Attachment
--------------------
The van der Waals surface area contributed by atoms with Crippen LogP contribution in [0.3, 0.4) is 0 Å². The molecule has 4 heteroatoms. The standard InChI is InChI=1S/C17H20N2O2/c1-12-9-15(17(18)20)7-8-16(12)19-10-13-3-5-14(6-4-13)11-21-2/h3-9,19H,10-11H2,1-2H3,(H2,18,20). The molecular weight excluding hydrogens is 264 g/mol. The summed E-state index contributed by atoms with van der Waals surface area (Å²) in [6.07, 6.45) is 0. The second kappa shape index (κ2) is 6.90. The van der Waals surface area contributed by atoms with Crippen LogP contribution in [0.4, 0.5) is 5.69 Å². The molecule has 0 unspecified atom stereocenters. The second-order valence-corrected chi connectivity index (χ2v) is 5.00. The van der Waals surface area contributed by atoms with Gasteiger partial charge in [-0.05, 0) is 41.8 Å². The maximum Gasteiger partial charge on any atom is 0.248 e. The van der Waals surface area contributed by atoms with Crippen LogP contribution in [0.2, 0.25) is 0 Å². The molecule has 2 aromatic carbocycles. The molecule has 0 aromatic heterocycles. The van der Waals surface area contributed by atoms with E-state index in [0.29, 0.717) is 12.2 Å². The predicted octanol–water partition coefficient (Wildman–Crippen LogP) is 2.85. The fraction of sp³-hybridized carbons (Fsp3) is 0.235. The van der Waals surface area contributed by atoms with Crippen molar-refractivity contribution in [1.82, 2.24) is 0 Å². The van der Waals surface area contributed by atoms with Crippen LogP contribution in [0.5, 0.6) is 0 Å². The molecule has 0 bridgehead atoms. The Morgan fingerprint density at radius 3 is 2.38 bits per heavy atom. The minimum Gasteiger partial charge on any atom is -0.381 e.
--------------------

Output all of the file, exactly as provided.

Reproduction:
The van der Waals surface area contributed by atoms with Crippen LogP contribution in [0.3, 0.4) is 0 Å². The molecule has 4 heteroatoms. The standard InChI is InChI=1S/C17H20N2O2/c1-12-9-15(17(18)20)7-8-16(12)19-10-13-3-5-14(6-4-13)11-21-2/h3-9,19H,10-11H2,1-2H3,(H2,18,20). The molecular weight excluding hydrogens is 264 g/mol. The summed E-state index contributed by atoms with van der Waals surface area (Å²) in [6.07, 6.45) is 0. The second kappa shape index (κ2) is 6.90. The van der Waals surface area contributed by atoms with Crippen LogP contribution in [0.4, 0.5) is 5.69 Å². The molecule has 0 unspecified atom stereocenters. The second-order valence-corrected chi connectivity index (χ2v) is 5.00. The van der Waals surface area contributed by atoms with Gasteiger partial charge in [-0.05, 0) is 41.8 Å². The maximum Gasteiger partial charge on any atom is 0.248 e. The van der Waals surface area contributed by atoms with Crippen LogP contribution in [0.2, 0.25) is 0 Å². The molecule has 2 aromatic carbocycles. The molecule has 0 aromatic heterocycles. The van der Waals surface area contributed by atoms with E-state index in [0.29, 0.717) is 12.2 Å². The predicted octanol–water partition coefficient (Wildman–Crippen LogP) is 2.85. The fraction of sp³-hybridized carbons (Fsp3) is 0.235. The van der Waals surface area contributed by atoms with Crippen molar-refractivity contribution in [1.82, 2.24) is 0 Å². The van der Waals surface area contributed by atoms with Crippen LogP contribution in [0.5, 0.6) is 0 Å². The molecule has 0 bridgehead atoms. The Morgan fingerprint density at radius 3 is 2.38 bits per heavy atom. The minimum Gasteiger partial charge on any atom is -0.381 e.